That includes $25 billion for passenger airlines, $4 billion for cargo airlines, and $3 billion for industry contractors, such as those who handle catering, baggage, ticketing, and aircraft cleaning.
In addition, another $25 billion for passenger airlines and $4 billion for cargo airlines will be available in the form of loans or loan guarantees.
Companies that receive the assistance are barred from making furloughs, pay cuts, or stock buybacks, and from issuing dividends to investors, through September. It also institutes a limit on executive compensation.
Airlines may also be required to operate routes they would otherwise like to cancel because of low ridership or profitability. Under the bill, the Transportation Department can require air carriers continue service on routes, particularly for the "needs of small and remote communities and the need to maintain well-functioning health care and pharmaceutical supply chains, including for medical devices and supplies."
Contractors and 'gig' workers
Independent contractors and so-called gig workers will be eligible to receive federal aid. The language could provide additional certainty to millions of part-time workers who drive for Uber or deliver for Amazon and daily employees, in what has become a major part of the digital economy.
Stimulus bill includes $100M arts funding.
Gig economy businesses such as Uber have battled fiercely at the state level, especially in California, to avoid having to classify their drivers as employees who would be eligible for corporate benefits.
Protections against foreclosures and evictions
The bill includes housing protections against foreclosures on mortgages and evictions for renters.
The bill states that anyone facing a financial hardship from coronavirus shall be given a forbearance on a federally backed mortgage loan of up to 60 days, which can be extended for four periods of 30 days each. The legislation says that servicers of federally backed mortgage loans may not begin the foreclosure process for 60 days from March 18.
The bill also does not allow fees, penalties or additional interest to be charged as a result of delayed payments. It includes similar protections for those with multifamily federal mortgage loans, allowing them to receive a 30-day forbearance and up to two 30-day extensions.
Those with federally backed mortgage loans who have tenants would also not be allowed to evict tenants solely for failure to pay rent for a 120-day period, and they may not charge fees or penalties to tenants for failing to pay rent.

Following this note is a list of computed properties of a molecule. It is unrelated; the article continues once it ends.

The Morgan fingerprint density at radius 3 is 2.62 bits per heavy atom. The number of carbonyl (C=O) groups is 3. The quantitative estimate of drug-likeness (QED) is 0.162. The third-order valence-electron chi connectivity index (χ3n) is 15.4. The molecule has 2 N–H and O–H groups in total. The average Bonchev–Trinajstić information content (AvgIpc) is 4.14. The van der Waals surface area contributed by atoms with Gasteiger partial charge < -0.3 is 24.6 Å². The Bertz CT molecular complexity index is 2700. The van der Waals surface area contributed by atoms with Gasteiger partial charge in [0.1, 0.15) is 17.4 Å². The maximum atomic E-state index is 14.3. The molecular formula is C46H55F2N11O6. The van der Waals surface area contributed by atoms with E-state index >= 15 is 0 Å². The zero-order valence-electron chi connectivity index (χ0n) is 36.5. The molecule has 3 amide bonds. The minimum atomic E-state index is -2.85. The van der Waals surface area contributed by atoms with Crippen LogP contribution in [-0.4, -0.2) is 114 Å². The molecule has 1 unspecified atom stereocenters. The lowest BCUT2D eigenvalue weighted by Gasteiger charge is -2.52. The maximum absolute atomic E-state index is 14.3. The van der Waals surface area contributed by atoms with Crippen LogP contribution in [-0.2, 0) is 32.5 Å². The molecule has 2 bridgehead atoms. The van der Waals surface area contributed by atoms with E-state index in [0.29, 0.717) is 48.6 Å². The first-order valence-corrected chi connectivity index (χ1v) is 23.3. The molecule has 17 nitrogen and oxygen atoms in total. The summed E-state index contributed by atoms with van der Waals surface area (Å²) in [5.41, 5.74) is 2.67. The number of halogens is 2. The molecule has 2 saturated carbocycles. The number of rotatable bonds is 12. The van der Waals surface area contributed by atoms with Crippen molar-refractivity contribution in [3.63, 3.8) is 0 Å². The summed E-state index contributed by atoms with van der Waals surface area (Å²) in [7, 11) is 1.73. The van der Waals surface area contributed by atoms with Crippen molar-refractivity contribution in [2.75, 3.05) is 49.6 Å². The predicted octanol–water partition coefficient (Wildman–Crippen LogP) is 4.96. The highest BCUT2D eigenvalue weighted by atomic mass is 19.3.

$25 million for the Kennedy Center
The bill contains $25 million to support the John F. Kennedy Center for the Performing Arts in Washington, DC.
Stimulus bill includes $100M arts funding .
The stimulus package includes $75 million for the National Endowment for the Arts.
More funding for food assistance
The bill provides $450 million for The Emergency Food Assistance Program, which supplies food banks, which are expected to see more clients as job losses mount. $350 million would buy additional food, and $100 million would be used for distribution.
The package also provides $200 million for food assistance for Puerto Rico and other US territories, as well as $100 million for food distribution on Native American lands.
While it appears that the bill provides billions in additional funding for the Supplemental Nutrition Assistance Program (food stamps) and Child Nutrition Program, it would not expand eligibility or benefits.
Evacuations of Americans
The bill includes $324 million for the State Department, as well as money specifically for "evacuation expenses. The proposed legislation doesn't specify who would be evacuated, whether it's US diplomats or American citizens living overseas, or potentially both.
Peace Corps, Diplomatic Programs and Refugees
The bill includes $88 million for the Peace Corps, an independent US government agency that sends American volunteers abroad. The organization suspended all operations last week and evacuated its volunteers.
In addition, the measure provides an additional $324 million for diplomatic programs, $258 million for international disaster assistance, $350 million for migration and refugee assistance and $95 million for USAID operating expenses.